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The Meat Mob Muscles In
By: Merritt Clifton
From ANIMAL PEOPLE June 1997 edition
Reprinted by Permission - 24 April 2003
The Physicians Committee for Responsible Medicine puts the cost of meat-related degenerative illness to the U.S. economy at about $40 billion per year. Meat-related acute illness raises the total annual cost close to the $50 billion per year estimated cost of smoking. Meat-related acute illness includes the whole range of bacterial infections and poisonings associated with contaminated meat. These, as illustrated by the tragic deaths of four youngsters from eating Jack-in-the-Box hamburgers in January 1993, hit mainly children and the aged.
The first major update of the USDA meat inspection statutes in 90 years finally began phase-in, after more than 10 years of hearings, litigation, and legislation, on February 2, 1997. During the long debate, Americans learned--if paying attention--that USDA assurance of meat safety is relative, not absolute. The low-end estimate from the Centers for Disease Control and Prevention is that food-borne bacteria, almost entirely from meat and animal byproducts, kills 9,000 Americans per year and causes at least 33 million episodes of nonfatal acute illness.
Thus bacterial contamination of meat officially killed 6,000 more Americans from 1990 through 1996, a seven-year span, as were killed in the Vietnam War from the deployment of ground troops in 1965 through the end of the draft in 1972. Meat contamination casualties cost the U.S. as much as $9.4 billion a year in immediate medical costs, plus $13 million a year to cope with longterm care of the estimated one million victims of meat contaminations who suffer longterm disability.
The CDCP recognizes these as low-end estimates because the symptoms of food-related illnesses often go unrecognized. If underreporting occurs in the U.S. at the rate that Health Canada foodborne disease chief researcher Jeff Wilson believes it does in Canada, the actual totals could be eight times higher. The U.S. toll could then be slightly higher, over four years, than U.S. combat deaths during World War II.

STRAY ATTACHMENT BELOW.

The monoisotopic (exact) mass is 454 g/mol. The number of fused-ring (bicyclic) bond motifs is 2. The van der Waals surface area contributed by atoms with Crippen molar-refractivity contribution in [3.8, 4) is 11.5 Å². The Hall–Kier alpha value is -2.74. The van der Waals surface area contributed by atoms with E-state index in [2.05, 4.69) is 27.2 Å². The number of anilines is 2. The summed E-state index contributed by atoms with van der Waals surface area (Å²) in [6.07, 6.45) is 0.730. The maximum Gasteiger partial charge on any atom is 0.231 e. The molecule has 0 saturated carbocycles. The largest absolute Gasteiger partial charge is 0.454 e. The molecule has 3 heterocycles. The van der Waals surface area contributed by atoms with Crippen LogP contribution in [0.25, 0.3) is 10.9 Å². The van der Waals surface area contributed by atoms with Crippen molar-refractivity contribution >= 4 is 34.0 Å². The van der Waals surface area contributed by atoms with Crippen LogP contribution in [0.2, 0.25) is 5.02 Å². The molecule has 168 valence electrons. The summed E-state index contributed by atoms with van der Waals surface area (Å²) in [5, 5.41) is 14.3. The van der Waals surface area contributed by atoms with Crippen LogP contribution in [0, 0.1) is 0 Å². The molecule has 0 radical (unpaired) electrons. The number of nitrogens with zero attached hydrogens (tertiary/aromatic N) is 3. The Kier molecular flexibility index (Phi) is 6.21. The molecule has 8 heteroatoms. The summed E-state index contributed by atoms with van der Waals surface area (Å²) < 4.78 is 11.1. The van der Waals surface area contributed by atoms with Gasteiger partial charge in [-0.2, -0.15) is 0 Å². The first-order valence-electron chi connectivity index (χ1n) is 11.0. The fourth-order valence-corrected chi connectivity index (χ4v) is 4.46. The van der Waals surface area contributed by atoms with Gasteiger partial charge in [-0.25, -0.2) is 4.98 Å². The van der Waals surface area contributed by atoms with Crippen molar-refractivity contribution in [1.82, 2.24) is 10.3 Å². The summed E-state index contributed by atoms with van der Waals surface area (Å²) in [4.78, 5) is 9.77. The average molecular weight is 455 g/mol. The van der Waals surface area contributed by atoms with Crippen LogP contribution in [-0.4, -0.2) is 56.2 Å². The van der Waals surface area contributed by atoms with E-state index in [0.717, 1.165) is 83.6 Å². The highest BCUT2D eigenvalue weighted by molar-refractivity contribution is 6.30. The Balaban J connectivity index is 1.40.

Preliminary testing to assess the need for e-coli and salmonella contamination standards in 1992 discovered e-coli in 99% of the chickens tested and a third of the red meat slaughterhouses. The USDA believes salmonella enteritidis still afflicts as many as 45% of all U.S. egg-producing flocks, whose "spent hens" may nonetheless end up in the chicken soup often used as a folk remedy for common illness.
Yet even the biggest of the 6,186 federally inspected U.S. meat plants won't have to test their output regularly for e-coli and salmonella contamination until January 1998, one year after testing requirement was announced. Testing won't be required at every federally inspected slaughterhouse and meatpacking plant until July 1, 2000--and the federal rules don't necessarily apply to all of the 2,893 slaughterhouses and meatpacking plants that are inspected by state authorities.
Further, the new USDA rules do not require testing for several other forms of bacterial contamination that are reportedly on the rise, including Staphylococcus aureaus, the reputed deadliest food-borne bacteria, and campylobacter, found in the guts of poultry, pigs, and cattle about 10 times as often as e-coli, according to recent Health Canada research.
Already, the USDA Food Safety Inspection Service records more than 500,000 meat contamination incidents per year in slaughter and packing plants, despite the certainty that the inspection staff of just 6,300 is spread thin. As of June 1996, the Food Safety Inspection Service had left unfilled 800 fulltime jobs and 570 part-time jobs, for a 19% vacancy rate in slaughterhouses and a 15% vacancy rate in processing plants, resulting in more than a million unfulfilled tasks per year-- including "checking for product adulteration and unsafe handling, unsafe buildings, equipment malfunctions and failure to separate raw or dirty products from food that is cooked or clean," said the Government Accountability Project.
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